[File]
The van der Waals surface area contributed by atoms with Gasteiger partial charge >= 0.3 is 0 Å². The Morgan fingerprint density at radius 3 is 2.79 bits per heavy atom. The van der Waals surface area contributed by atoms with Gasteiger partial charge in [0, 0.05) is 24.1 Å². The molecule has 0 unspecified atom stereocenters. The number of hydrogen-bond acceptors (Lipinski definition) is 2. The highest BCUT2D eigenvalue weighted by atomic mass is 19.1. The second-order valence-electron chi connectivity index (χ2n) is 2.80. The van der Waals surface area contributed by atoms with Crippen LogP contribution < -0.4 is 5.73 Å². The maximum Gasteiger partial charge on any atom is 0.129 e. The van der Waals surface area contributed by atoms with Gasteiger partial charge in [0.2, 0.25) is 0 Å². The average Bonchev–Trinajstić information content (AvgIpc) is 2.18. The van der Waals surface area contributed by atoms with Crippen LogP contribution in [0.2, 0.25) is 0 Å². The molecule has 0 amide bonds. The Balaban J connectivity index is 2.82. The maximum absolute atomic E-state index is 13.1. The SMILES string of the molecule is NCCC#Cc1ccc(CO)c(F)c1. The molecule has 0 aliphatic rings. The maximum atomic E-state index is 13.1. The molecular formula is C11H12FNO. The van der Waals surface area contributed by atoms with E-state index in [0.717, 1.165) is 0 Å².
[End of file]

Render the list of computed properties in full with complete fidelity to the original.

The van der Waals surface area contributed by atoms with Gasteiger partial charge >= 0.3 is 0 Å². The Morgan fingerprint density at radius 3 is 2.79 bits per heavy atom. The van der Waals surface area contributed by atoms with Gasteiger partial charge in [0, 0.05) is 24.1 Å². The molecule has 0 unspecified atom stereocenters. The number of hydrogen-bond acceptors (Lipinski definition) is 2. The highest BCUT2D eigenvalue weighted by atomic mass is 19.1. The second-order valence-electron chi connectivity index (χ2n) is 2.80. The van der Waals surface area contributed by atoms with Crippen LogP contribution < -0.4 is 5.73 Å². The maximum Gasteiger partial charge on any atom is 0.129 e. The van der Waals surface area contributed by atoms with Gasteiger partial charge in [0.2, 0.25) is 0 Å². The average Bonchev–Trinajstić information content (AvgIpc) is 2.18. The van der Waals surface area contributed by atoms with Crippen LogP contribution in [0.2, 0.25) is 0 Å². The molecule has 0 amide bonds. The Balaban J connectivity index is 2.82. The maximum absolute atomic E-state index is 13.1. The SMILES string of the molecule is NCCC#Cc1ccc(CO)c(F)c1. The molecule has 0 aliphatic rings. The maximum atomic E-state index is 13.1. The molecular formula is C11H12FNO. The van der Waals surface area contributed by atoms with E-state index in [0.717, 1.165) is 0 Å².